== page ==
Like its predecessors, Restless was a commercial disappointment and resulted in the end of the country phase of Shelby’s career and the beginning of a series of albums that explored various styles of pop. It is however, my favorite Shelby Lynne album. If you are only going to own one of her albums, make it this one.

Grade: A

Classic Rewind: Shelby Lynne – ‘Lie Myself To Sleep’

Album Review: Chris Stapleton – ‘Traveller’

imagesUpon learning that Chris Stapleton had penned a solo deal with Mercury, I assumed that the resulting album would be an eclectic and decidedly non-commercial one in the Americana vein – the sort of thing I like to listen to occasionally for a change of pace but not on a regular basis. Now that Traveller has finally been released I have to say that it comes as a somewhat of a surprise — and a pleasant one at that. While he does cover a number of musical styles, it is a much more polished affair than what I was expecting. Afew years ago it would have been considered a mainstream effort, though Stapleton’s voice is a bit too rough to enjoy widespread commercial success in any era.

Produced by Dave Cobb, Traveller consists of a generous 14 tracks, twelve of which were written or co-written by Stapleton. Among the two that he didn’t write are a bluesy cover of “Tennessee Whiskey” and “Was It 26″, a Don Sampson composition that sounds like it would have been at home on Jamey Johnson’s That Lonesome Song album. Although his rendition of “Tennessee Whiskey” isn’t quite in alignment with my taste, Stapleton deserves credit for putting his own stamp on the song rather than doing a note-for-note reproduction of George Jones’ classic 1983 recording.

Longtime readers will not be surprised to hear that my favorite tracks are the more country-leaning ones. I particularly liked the stripped-down “Whiskey and You”, “Daddy Doesn’t Pray Anymore”, and “Nobody To Blame” which sounds like a rediscovered Travis Tritt recording from the 90s. The album’s best track is “More of You” a beautiful mandolin-laced ballad which features a harmony vocalist that sounds a lot like Emmylou Harris. I’m a little less enthusiastic about the Southern rock numbers “Parachute”, “Might As Well Get Stoned” and “Outlaw State of Mind”, although I can’t actually say that I didn’t enjoy these songs.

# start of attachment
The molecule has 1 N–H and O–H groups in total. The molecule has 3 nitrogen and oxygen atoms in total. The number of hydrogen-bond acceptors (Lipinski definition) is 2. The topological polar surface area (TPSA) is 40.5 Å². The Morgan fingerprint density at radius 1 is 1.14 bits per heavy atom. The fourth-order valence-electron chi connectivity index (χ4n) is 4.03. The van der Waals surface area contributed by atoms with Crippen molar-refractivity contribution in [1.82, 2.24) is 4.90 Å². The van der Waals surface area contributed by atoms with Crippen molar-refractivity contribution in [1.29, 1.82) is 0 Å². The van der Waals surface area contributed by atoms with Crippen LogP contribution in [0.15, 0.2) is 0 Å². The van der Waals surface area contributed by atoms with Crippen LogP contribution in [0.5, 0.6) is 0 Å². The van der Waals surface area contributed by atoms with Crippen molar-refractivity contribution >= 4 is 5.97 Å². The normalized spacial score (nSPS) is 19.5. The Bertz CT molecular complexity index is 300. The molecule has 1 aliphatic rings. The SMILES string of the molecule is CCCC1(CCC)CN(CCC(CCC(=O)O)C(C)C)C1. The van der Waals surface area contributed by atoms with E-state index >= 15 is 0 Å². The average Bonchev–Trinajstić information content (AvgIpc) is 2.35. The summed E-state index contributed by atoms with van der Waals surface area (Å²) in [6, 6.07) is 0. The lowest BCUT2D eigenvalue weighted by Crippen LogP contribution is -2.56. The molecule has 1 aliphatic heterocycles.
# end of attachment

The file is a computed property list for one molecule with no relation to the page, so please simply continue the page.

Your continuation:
I don’t expect Traveller to spawn any big radio hits but I think it’s one of those albums that might sell well despite a lack of airplay. I certainly hope so because it deserves to be heard.

Grade: A

Classic Rewind: John Conlee – ‘Busted/Doghouse’

Album Review: Shelby Lynne – ‘Temptation’

temptationAfter three albums had failed to break Shelby Lynne, she parted ways with Epic. Her music had always been a little more eclectic than most of her peers, but now she began to experiment more. Although it was still marketed as country music and recorded in Nashville with seasoned session musicians, her work with producer Brent Maher for her new label Morgan Creek (in association with Mercury Records) drew more deeply from the wells of jazz and big band than even the countrypolitan end of country music.

She was still marketed as a country artist, but unsurprisingly the country radio which had been unreceptive to her more conventional material was even less so to her new direction. Lead single ‘Feeling Kind Of Lonely Tonight’ got minimal airplay, peaking at a dismal #69 on the Billboard country chart, although it has a catchy tune and arrangement and is quite enjoyable. Interestingly, Brent Maher wrote or co-wrote all but two of the songs, most of them with Jamie O’Hara.

‘Tell Me I’m Crazy’, one of the two outside songs, didn’t chart at all, although it is a very nice Patsy Cline style ballad written by Mike Reid and Rory Michael Bourke, and is beautifully sung.

Even better is my favourite song on the album (not coincidentally, the only other song Brent Maher had no hand in). ‘I Need A Heart To Come Home To’ is a lovely sad ballad written by John Barlow Jarvis and Russell Smith about loneliness and the temptation of reconnecting with an old flame:

Something happened the night you kissed me
My will to love was born again
Your tenderness has convinced me
What a lonely fool I’ve been

I need a heart to come home to
Give me all the love I never knew
I need a heart to hold on to
I need a sweet sweetheart like you

Both song and performance are excellent, and the track featured on the soundtrack of hit movie True Romance.

Shelby co-wrote the title track with Maher and Jamie O’Hara, and this bold, brassy tune is a bit lacking in melody or real emotional impact, with an assertive attitude which doesn’t quite fit the self-searching lyric. The trio also wrote the similarly styled ‘Some Of That True Love’, where the swing arrangement fits the song better.

The understated mid-tempo ‘Little Unlucky At Love’, written by Maher and O’Hara, is quite good, but the pair’s ‘Come A Little Closer’ and ‘Don’t Cry For Me’, written by Maher alone, are forgettable big band.

I disliked the bluesy, soul-influenced ‘The Rain Might Wash Your Love Away’ (written by Maher with Don Potter and Don Schlitz, mainly for its annoying spoken segments. However the sophisticated minor-keyed jazz ballad ‘Where Do We Go From Here’ is very well done.

This is one of those records which is tough to assign a letter grade to. It is well sung and played, and Shelby sounds thoroughly engaged with her material, but most of it is not really to my personal tastes. As a jazz-inflected record for a general audience, it is very good; but it has little to do with country music other than the personnel.

Grade: B

Classic Rewind: Shelby Lynne – ‘I Love You So Much It Hurts’